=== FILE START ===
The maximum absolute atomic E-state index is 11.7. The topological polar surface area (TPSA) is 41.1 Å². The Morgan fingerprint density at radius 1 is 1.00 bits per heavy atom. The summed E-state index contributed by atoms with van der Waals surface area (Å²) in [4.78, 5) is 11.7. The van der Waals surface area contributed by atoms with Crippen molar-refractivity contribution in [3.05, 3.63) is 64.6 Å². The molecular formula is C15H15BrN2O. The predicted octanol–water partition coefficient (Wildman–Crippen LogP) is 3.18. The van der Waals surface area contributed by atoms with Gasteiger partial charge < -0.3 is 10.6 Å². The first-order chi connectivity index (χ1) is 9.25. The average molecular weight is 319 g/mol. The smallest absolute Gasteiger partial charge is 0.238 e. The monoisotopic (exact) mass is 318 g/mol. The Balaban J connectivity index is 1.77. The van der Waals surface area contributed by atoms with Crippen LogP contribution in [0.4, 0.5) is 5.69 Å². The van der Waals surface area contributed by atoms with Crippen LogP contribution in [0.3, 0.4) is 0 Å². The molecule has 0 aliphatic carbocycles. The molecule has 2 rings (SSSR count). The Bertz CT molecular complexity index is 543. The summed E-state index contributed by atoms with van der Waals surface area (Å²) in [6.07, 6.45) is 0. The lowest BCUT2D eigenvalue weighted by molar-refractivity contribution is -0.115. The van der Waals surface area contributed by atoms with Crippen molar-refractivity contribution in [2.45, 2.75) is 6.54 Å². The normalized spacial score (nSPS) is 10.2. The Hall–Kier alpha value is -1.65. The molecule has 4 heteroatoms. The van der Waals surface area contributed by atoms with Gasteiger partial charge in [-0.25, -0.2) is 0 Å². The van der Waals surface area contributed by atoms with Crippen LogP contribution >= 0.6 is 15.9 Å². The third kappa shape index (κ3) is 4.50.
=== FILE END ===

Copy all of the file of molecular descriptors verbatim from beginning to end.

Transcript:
The maximum absolute atomic E-state index is 11.7. The topological polar surface area (TPSA) is 41.1 Å². The Morgan fingerprint density at radius 1 is 1.00 bits per heavy atom. The summed E-state index contributed by atoms with van der Waals surface area (Å²) in [4.78, 5) is 11.7. The van der Waals surface area contributed by atoms with Crippen molar-refractivity contribution in [3.05, 3.63) is 64.6 Å². The molecular formula is C15H15BrN2O. The predicted octanol–water partition coefficient (Wildman–Crippen LogP) is 3.18. The van der Waals surface area contributed by atoms with Gasteiger partial charge < -0.3 is 10.6 Å². The first-order chi connectivity index (χ1) is 9.25. The average molecular weight is 319 g/mol. The smallest absolute Gasteiger partial charge is 0.238 e. The monoisotopic (exact) mass is 318 g/mol. The Balaban J connectivity index is 1.77. The van der Waals surface area contributed by atoms with Crippen LogP contribution in [0.4, 0.5) is 5.69 Å². The van der Waals surface area contributed by atoms with Crippen LogP contribution in [0.3, 0.4) is 0 Å². The molecule has 0 aliphatic carbocycles. The molecule has 2 rings (SSSR count). The Bertz CT molecular complexity index is 543. The summed E-state index contributed by atoms with van der Waals surface area (Å²) in [6.07, 6.45) is 0. The lowest BCUT2D eigenvalue weighted by molar-refractivity contribution is -0.115. The van der Waals surface area contributed by atoms with Crippen molar-refractivity contribution in [2.45, 2.75) is 6.54 Å². The normalized spacial score (nSPS) is 10.2. The Hall–Kier alpha value is -1.65. The molecule has 4 heteroatoms. The van der Waals surface area contributed by atoms with Gasteiger partial charge in [-0.25, -0.2) is 0 Å². The van der Waals surface area contributed by atoms with Crippen LogP contribution >= 0.6 is 15.9 Å². The third kappa shape index (κ3) is 4.50.